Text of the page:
The Center

The Center for the Preservation of Civil Rights Sites (CPCRS) advances the understanding and sustainable conservation of heritage places commemorating American civil rights histories and Black heritage. CPCRS is a part of the Weitzman School of Design at the University of Pennsylvania. 

To learn more about the foundation of our work, click on a letter of our name above.


Historic preservation is at a moment of intense introspection, critique, and change. While the traditional preservation methods of listing, legal protection, architectural conservation, and restoration still have their place, other, emergent methods of interpretation, management, storytelling, community engagement and adaptive reuse are urgently being explored. Our work applies both conventional and unconventional methods of historic preservation to meet the specific needs of the heritage site. CPCRS is committed to training the next generation of underrepresented minority practitioners, and restructure, rethink, and reform the field from the ground up.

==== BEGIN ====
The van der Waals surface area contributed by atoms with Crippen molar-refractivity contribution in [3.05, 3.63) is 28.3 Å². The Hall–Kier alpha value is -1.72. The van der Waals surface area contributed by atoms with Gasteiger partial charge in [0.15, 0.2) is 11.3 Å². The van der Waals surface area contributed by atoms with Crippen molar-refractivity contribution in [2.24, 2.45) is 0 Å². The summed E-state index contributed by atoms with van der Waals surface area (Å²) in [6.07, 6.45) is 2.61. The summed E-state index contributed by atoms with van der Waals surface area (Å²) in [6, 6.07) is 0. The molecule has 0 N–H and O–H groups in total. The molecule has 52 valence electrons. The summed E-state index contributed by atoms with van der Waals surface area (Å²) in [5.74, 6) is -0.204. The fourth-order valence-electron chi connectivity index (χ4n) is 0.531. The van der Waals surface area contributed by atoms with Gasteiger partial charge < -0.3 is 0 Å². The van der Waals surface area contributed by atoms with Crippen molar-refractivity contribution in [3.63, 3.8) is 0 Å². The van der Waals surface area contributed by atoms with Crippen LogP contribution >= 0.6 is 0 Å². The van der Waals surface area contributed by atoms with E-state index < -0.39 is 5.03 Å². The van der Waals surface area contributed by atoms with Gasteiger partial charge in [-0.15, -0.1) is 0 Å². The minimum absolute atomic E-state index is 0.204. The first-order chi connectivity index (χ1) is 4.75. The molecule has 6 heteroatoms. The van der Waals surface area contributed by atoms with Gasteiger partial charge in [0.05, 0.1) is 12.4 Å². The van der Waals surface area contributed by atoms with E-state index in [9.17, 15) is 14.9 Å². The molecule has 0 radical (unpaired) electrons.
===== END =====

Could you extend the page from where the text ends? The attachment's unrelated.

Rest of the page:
Civil Rights

In our work, civil rights refers to the Black experience in the US in the 19th and 20th centuries, not confined to the South nor to the critical period of 1954-1968. Our working definition of civil rights struggles and triumphs explores the long legacy of contradictory American ideals and realities.


Sites where civil rights histories are made manifest include the iconic places of struggle – Selma’s Edmund Pettus Bridge, Memphis’ Lorraine Motel, Birmingham’s 16th Street Baptist Church – as well as the everyday landscapes, laws, and traditions that represented and reproduced discrimination. The “sites” of civil rights heritage include a wide spectrum of places and buildings as well as the people and ideas that brought them to be.

Professor Kwesi Daniels of Tuskegee University leads students on a tour of the historic Armstrong School in Montgomery, Alabama as part of the Tuskegee x Penn Partnership.
Site of the Loveless School, Montgomery's first junior and senior high schools for African-American students.
Historical Marker for the 'Bloody Sunday' Attack at Edmund Pettus Bridge.
Marian Anderson House and Museum in Philadelphia, PA.